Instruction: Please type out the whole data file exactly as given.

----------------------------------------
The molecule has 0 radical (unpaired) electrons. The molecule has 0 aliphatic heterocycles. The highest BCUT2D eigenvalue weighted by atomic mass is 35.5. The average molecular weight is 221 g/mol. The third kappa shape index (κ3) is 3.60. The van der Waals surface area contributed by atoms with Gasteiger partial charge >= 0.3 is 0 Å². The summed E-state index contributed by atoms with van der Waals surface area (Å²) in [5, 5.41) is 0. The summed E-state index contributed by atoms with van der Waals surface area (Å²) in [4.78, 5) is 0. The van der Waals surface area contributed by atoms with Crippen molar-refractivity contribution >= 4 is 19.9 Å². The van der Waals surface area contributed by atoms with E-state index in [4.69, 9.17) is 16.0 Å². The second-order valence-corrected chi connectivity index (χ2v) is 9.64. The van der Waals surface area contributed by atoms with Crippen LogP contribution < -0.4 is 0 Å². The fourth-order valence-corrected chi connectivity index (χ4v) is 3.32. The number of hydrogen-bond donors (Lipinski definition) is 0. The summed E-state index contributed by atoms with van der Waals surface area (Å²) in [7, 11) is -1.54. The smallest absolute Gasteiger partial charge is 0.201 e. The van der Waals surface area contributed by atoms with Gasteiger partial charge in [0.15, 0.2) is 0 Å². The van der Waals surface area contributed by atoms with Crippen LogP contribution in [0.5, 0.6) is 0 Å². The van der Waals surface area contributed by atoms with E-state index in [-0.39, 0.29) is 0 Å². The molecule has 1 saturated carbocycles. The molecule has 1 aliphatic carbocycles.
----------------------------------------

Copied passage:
The molecule has 0 radical (unpaired) electrons. The molecule has 0 aliphatic heterocycles. The highest BCUT2D eigenvalue weighted by atomic mass is 35.5. The average molecular weight is 221 g/mol. The third kappa shape index (κ3) is 3.60. The van der Waals surface area contributed by atoms with Gasteiger partial charge >= 0.3 is 0 Å². The summed E-state index contributed by atoms with van der Waals surface area (Å²) in [5, 5.41) is 0. The summed E-state index contributed by atoms with van der Waals surface area (Å²) in [4.78, 5) is 0. The van der Waals surface area contributed by atoms with Crippen molar-refractivity contribution >= 4 is 19.9 Å². The van der Waals surface area contributed by atoms with E-state index in [4.69, 9.17) is 16.0 Å². The second-order valence-corrected chi connectivity index (χ2v) is 9.64. The van der Waals surface area contributed by atoms with Crippen LogP contribution < -0.4 is 0 Å². The fourth-order valence-corrected chi connectivity index (χ4v) is 3.32. The number of hydrogen-bond donors (Lipinski definition) is 0. The summed E-state index contributed by atoms with van der Waals surface area (Å²) in [7, 11) is -1.54. The smallest absolute Gasteiger partial charge is 0.201 e. The van der Waals surface area contributed by atoms with Gasteiger partial charge in [0.15, 0.2) is 0 Å². The van der Waals surface area contributed by atoms with Crippen LogP contribution in [0.5, 0.6) is 0 Å². The van der Waals surface area contributed by atoms with E-state index in [-0.39, 0.29) is 0 Å². The molecule has 1 saturated carbocycles. The molecule has 1 aliphatic carbocycles.